Is it better to jump ship before layoffs are announced? I’m not sure. Sometimes the severance package is too good to miss. But let’s admit that the stress of being out of a job is also too much, especially if you have big recurring expenditures (school fees, EMIs, etc.). But what’s the guarantee that the new place won’t also lay you off soon? From what we’ve seen in the tech sector recently, there’s no guarantee. You’ll just have to take your chances. Check how the hiring division is doing. Listen to the whispers in the streets.
Of course, layoffs can happen even if your company is minting money. They just want to ensure that they continue to mint money. So if they anticipate inclement business weather in the future, they’ll shed weight now. In the past, they’ve also been hiring in anticipation of increasing demand. (This is what looks to me like call/put options in derivatives trading.)
Build a Financial Safety Net
Needless to say, you should follow the age-old advice of keeping 3-6 months of expenses as an emergency fund. I would say increase it to 12 months. It could take that long.
The other thing I would advise is saving aggressively, as per your risk profile, in all asset classes, especially stocks. That would give you a strong psychological safety net as well as an additional, growing income stream in the form of dividends and interest. Your emergency fund should include your investment outlays. In fact, when you’re in a job and if you get a windfall, immediately plow it into investments. Compounding is a powerful thing!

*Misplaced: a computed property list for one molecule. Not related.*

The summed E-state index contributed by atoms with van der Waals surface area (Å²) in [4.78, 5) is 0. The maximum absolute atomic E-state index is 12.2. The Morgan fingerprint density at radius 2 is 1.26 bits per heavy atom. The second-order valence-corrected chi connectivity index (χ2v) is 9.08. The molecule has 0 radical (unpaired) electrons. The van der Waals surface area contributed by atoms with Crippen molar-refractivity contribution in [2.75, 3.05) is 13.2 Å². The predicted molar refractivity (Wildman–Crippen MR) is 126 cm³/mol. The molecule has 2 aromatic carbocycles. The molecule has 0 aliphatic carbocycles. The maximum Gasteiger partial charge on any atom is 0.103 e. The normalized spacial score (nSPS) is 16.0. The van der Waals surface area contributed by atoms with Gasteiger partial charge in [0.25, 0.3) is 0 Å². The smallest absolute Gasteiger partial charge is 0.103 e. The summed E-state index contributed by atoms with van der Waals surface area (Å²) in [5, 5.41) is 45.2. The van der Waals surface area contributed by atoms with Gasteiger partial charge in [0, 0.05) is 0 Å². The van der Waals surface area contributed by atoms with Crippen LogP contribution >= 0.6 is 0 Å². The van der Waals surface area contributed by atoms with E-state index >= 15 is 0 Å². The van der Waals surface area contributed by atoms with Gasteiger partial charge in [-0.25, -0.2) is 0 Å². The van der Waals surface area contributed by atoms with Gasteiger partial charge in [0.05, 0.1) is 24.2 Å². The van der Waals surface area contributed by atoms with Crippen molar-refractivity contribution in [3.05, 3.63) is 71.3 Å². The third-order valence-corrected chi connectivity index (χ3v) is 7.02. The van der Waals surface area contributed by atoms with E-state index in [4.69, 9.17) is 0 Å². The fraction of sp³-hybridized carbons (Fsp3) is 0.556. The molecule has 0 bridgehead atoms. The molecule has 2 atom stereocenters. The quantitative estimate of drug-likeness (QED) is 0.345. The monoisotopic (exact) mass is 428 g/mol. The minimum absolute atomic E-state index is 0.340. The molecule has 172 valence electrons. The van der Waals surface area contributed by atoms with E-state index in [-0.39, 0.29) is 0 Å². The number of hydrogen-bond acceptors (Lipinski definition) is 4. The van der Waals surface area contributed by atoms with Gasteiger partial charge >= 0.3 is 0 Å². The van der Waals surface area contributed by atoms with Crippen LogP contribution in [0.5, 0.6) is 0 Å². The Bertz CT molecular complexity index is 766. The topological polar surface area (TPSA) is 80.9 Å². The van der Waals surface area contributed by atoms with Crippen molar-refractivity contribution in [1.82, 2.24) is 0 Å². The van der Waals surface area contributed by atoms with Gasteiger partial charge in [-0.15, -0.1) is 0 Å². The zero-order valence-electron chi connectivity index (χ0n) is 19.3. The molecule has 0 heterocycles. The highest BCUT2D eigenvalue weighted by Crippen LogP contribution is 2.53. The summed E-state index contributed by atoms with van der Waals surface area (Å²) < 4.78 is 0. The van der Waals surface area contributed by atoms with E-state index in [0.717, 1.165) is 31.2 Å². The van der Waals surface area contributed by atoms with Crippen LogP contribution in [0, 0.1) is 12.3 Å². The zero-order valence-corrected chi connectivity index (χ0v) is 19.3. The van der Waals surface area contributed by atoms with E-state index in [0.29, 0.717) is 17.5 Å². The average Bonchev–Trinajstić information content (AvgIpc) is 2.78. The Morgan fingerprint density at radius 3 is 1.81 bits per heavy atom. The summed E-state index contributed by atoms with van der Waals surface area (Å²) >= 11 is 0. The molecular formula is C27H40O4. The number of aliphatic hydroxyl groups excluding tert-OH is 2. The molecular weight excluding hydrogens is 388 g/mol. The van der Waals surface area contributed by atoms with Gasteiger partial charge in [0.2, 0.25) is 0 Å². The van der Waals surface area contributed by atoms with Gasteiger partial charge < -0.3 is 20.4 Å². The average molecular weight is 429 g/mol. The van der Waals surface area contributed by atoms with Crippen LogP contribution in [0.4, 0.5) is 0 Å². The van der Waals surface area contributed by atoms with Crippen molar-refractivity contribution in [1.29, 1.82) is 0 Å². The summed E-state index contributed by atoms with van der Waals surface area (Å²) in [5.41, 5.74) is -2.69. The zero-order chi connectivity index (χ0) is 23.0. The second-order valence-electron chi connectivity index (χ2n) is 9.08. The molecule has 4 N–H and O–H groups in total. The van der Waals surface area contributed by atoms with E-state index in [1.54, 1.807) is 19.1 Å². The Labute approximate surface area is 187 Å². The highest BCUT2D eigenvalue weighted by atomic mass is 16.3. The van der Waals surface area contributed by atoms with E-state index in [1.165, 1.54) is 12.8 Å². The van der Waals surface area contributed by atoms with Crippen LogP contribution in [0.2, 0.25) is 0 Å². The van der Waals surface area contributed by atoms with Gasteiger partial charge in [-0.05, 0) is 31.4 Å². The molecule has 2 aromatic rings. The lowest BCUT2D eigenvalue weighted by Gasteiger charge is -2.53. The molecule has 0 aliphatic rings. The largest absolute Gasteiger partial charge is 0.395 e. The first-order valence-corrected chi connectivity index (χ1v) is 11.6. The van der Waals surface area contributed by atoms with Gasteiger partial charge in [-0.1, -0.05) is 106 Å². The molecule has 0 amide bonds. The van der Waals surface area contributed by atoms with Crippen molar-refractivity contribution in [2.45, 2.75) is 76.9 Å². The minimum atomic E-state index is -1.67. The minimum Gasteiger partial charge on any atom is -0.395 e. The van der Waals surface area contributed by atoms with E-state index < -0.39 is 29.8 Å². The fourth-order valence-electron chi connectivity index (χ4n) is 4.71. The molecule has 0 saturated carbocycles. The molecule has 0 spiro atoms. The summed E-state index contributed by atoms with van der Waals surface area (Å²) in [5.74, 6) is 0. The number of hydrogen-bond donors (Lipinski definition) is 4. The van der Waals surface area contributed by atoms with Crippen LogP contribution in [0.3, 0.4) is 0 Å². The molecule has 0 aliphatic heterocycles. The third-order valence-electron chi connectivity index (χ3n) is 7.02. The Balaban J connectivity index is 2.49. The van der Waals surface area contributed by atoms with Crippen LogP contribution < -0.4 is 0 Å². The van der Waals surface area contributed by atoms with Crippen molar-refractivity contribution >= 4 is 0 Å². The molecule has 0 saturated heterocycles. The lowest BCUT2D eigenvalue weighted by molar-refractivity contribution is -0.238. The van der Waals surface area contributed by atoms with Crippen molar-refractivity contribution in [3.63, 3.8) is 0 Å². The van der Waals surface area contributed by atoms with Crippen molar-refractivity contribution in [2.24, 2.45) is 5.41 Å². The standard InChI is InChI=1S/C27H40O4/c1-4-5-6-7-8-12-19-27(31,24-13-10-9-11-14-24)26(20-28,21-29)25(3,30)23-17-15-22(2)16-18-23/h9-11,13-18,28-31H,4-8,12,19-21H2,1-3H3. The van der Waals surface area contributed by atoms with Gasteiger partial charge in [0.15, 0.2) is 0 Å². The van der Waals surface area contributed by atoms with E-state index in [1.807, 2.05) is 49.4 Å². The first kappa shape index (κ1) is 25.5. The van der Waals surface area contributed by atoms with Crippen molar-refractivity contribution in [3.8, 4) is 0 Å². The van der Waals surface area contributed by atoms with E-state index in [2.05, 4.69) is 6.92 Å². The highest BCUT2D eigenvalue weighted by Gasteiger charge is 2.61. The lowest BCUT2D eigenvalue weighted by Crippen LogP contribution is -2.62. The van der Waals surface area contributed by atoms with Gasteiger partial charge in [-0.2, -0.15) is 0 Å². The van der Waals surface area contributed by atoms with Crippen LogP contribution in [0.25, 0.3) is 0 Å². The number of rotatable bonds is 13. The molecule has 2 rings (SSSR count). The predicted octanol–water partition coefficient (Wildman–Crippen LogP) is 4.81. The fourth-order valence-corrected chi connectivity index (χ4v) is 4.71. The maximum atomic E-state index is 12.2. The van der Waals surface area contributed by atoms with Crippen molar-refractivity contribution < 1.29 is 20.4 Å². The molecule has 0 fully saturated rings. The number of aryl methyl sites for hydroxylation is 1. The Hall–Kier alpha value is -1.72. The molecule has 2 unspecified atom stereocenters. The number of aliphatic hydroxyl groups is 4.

Do not shy away from networking! How quickly you bounce back from a layoff depends hugely on how well you know people in the industry. Try not to burn bridges; work hard but also work nice. Stay in touch with fellow professionals and friends from school/college/previous jobs. Set out a few hours every week for networking activities. Become a pro at using LinkedIn—post, like, comment intelligently. Join Facebook groups of fellow professionals.
Get an Edge
Keep learning new things and developing new competencies; get an edge. Read, read, read! Do courses. How are you different/better than the next person in the line? What about you gives the hiring manager an ‘Aha!’ feel? Do you look like a huge bang for their buck?
And what should you do if you’re the CEO/owner?
Drop the Pretense
Let’s drop the ‘we are family’ pretense once and for all. Just be honest and tell the employees, ‘This is a business, and you’re a factor input.’ Tell them that their jobs are not permanent, that longevity in it is conditional, and that a layoff is a regular business move, just like a price change or marketing push—it’ll be done when it needs to be done.
Provision for Layoffs
If you really care about your employees, then provision for layoffs. Set aside some portion of your profits as a layoff fund to be able to give a really good severance package. Regularly train employees with the clear goal of skilling them for the post-layoff job hunt. Have a proper, permanent transition team. Most of all, try everything else before you try layoffs. Jobs are still one of our biggest identities.